I spent the weekend in Annapolis with my folks. By coincidence, I was there while the Annapolis Chorale was staging Richard Einhorn’s Voices of Light, accompanied by a stunning 35 mm print of The Passion of Joan of Arc. Passion live was quite an experience. I would guess that there were about 400 in attendance, which was a pleasant surprise. Nice to see the arts supported so strongly in my old home town.
I think that Einhorn’s score, while beautiful in its own right, is occasionally a bit too much for Dreyer’s film. There are several scenes, particularly near the end, that work better in silence. But, all in all, it was really well done. The four soloists were exceptional — all were visitors, I think, from the Peabody Conservatory in Baltimore — and the Annapolis Chorale was more than up to the challenge. My only gripe was with the first cellist, who muffed a few of his solos.
The 35mm print was better than I had expected. I felt like I was watching the Criterion disc. Seeing it with an audience was really interesting, though. I could feel some resistance at first — particularly from the moron sitting beside me, who tried to entertain his girlfriend by mocking Dreyer’s more stylized images — but for the last twenty minutes, many in the crowd were literally pitched forward in their seats. The best measure of its power, though, was the relative silence of the audience as they filed out of the auditorium. My parents and I were in the car, pulling out of the parking lot, before we said anything.
An hour before the program, the chorale director gave a short lecture on the film and score. Not much new to share, but he did add something to the story of the mysterious print that was discovered in an asylum. Apparently the print was found with a short printed program that included a brief plot synopsis and cast list. They think that one of the doctors in residence may have been a film buff who requested prints for occasional public viewings, a la Bazin’s cine-clubs. If so, I can certainly understand why he would have stored away a copy of Passion for himself.
On Saturday, I delivered my Dumont paper to a small but enthusiastic group at the South Atlantic Modern Language Association conference. The other papers were really interesting. The first used Varda as a test case for the possibility of contemporary auteur studies. It included clips from her first film, La Pointe Courte (1956), which looks fascinating — a transition piece from Neo-Realism to New Wave. The presenter, Richard Neupert from U of Georgia, said that he met Varda recently and reported that she is presently involved in restoring her own films and is very enthusiastic about DVD. Hopefully more of her catalog is on the way.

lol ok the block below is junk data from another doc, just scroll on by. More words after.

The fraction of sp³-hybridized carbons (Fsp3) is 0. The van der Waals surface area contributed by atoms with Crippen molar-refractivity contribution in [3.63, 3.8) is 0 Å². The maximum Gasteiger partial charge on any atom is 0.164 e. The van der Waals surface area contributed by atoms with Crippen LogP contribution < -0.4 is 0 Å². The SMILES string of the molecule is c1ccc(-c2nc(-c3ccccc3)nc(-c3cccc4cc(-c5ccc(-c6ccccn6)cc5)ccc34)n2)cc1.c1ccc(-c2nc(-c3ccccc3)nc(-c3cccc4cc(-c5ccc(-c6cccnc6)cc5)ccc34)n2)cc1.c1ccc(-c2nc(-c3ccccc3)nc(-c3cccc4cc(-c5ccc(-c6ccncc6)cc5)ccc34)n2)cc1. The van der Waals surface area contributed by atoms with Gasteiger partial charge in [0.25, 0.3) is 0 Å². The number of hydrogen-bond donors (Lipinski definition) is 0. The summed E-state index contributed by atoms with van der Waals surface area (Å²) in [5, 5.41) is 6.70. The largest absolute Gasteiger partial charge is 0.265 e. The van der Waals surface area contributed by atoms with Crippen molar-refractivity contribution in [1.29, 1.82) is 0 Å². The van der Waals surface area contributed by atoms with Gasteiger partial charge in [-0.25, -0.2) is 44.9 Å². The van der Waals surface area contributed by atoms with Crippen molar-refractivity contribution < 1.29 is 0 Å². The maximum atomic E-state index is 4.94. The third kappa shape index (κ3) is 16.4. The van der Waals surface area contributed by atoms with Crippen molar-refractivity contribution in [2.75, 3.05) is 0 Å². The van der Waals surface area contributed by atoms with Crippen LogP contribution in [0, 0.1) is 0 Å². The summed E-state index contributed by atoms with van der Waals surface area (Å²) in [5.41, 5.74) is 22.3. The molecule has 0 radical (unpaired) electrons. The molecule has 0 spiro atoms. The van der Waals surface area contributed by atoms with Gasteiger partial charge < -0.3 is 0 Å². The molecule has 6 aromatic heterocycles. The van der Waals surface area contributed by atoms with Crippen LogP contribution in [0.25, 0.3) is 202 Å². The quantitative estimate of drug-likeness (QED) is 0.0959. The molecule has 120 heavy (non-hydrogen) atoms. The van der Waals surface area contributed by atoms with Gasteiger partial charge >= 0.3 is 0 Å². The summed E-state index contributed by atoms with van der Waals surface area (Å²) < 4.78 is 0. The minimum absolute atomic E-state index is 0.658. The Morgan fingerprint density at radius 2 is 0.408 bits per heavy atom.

The other paper was delivered by a Master’s student in the film studies program at Emory, who spoke about American marketing of European filmmakers during the last decade and a half. I wasn’t too interested in her test case, Amelie, but I was surprised to learn that my enthusiasm for foreign films can be attributed, at least in part, to the Weinsteins. She analyzed Miramax’s marketing campaigns for films like Delicatessen and The Cook, The Thief, His Wife, Her Lover, which were the very films that piqued my interest in the late-80s, early-90s. Her conclusion was that, right now, the only foreign films that stand a chance in American markets are those that already conform to American conventions — films that can be pitched as “feel good” instead of “risky” or “provocative,” which remained the model even only ten years ago. We all sat around and chatted afterwards and wondered if DVD has completely changed the distribution channels. Folks like Dumont and the Dardennes find their audiences in homes instead of at the theater.